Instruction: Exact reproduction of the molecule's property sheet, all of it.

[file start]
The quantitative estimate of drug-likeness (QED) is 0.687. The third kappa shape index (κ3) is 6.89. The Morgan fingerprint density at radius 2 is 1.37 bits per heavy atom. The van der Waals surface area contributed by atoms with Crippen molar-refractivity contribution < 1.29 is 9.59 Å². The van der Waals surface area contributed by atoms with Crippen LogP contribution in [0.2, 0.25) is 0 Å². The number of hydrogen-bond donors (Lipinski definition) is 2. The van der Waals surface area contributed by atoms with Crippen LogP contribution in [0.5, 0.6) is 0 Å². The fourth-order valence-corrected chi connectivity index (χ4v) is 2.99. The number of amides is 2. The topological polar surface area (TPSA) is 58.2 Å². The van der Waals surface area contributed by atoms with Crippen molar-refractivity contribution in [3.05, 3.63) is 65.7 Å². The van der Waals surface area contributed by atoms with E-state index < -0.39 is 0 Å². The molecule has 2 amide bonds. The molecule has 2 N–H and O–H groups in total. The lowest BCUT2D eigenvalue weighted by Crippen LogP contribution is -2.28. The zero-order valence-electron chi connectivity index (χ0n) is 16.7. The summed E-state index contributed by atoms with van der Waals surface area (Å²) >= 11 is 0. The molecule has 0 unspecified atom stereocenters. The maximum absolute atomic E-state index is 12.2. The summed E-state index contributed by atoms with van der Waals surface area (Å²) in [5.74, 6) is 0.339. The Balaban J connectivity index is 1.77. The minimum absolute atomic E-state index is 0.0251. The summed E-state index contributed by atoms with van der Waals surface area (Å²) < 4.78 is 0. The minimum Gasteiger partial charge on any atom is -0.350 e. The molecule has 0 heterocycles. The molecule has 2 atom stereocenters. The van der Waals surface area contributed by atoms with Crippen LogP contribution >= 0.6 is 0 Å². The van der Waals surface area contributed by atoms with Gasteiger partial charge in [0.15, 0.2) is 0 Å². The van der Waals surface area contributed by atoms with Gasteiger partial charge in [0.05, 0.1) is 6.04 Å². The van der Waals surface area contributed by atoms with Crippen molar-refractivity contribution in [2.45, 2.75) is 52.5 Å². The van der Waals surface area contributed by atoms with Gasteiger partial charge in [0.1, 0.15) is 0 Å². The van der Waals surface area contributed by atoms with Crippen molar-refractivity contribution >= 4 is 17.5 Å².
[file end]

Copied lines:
The quantitative estimate of drug-likeness (QED) is 0.687. The third kappa shape index (κ3) is 6.89. The Morgan fingerprint density at radius 2 is 1.37 bits per heavy atom. The van der Waals surface area contributed by atoms with Crippen molar-refractivity contribution < 1.29 is 9.59 Å². The van der Waals surface area contributed by atoms with Crippen LogP contribution in [0.2, 0.25) is 0 Å². The number of hydrogen-bond donors (Lipinski definition) is 2. The van der Waals surface area contributed by atoms with Crippen LogP contribution in [0.5, 0.6) is 0 Å². The fourth-order valence-corrected chi connectivity index (χ4v) is 2.99. The number of amides is 2. The topological polar surface area (TPSA) is 58.2 Å². The van der Waals surface area contributed by atoms with Crippen molar-refractivity contribution in [3.05, 3.63) is 65.7 Å². The van der Waals surface area contributed by atoms with E-state index < -0.39 is 0 Å². The molecule has 2 amide bonds. The molecule has 2 N–H and O–H groups in total. The lowest BCUT2D eigenvalue weighted by Crippen LogP contribution is -2.28. The zero-order valence-electron chi connectivity index (χ0n) is 16.7. The summed E-state index contributed by atoms with van der Waals surface area (Å²) >= 11 is 0. The molecule has 0 unspecified atom stereocenters. The maximum absolute atomic E-state index is 12.2. The summed E-state index contributed by atoms with van der Waals surface area (Å²) in [5.74, 6) is 0.339. The Balaban J connectivity index is 1.77. The minimum absolute atomic E-state index is 0.0251. The summed E-state index contributed by atoms with van der Waals surface area (Å²) < 4.78 is 0. The minimum Gasteiger partial charge on any atom is -0.350 e. The molecule has 0 heterocycles. The molecule has 2 atom stereocenters. The van der Waals surface area contributed by atoms with Crippen LogP contribution >= 0.6 is 0 Å². The van der Waals surface area contributed by atoms with Gasteiger partial charge in [0.15, 0.2) is 0 Å². The van der Waals surface area contributed by atoms with Gasteiger partial charge in [0.05, 0.1) is 6.04 Å². The van der Waals surface area contributed by atoms with Crippen molar-refractivity contribution in [2.45, 2.75) is 52.5 Å². The van der Waals surface area contributed by atoms with Gasteiger partial charge in [0.1, 0.15) is 0 Å². The van der Waals surface area contributed by atoms with Crippen molar-refractivity contribution >= 4 is 17.5 Å².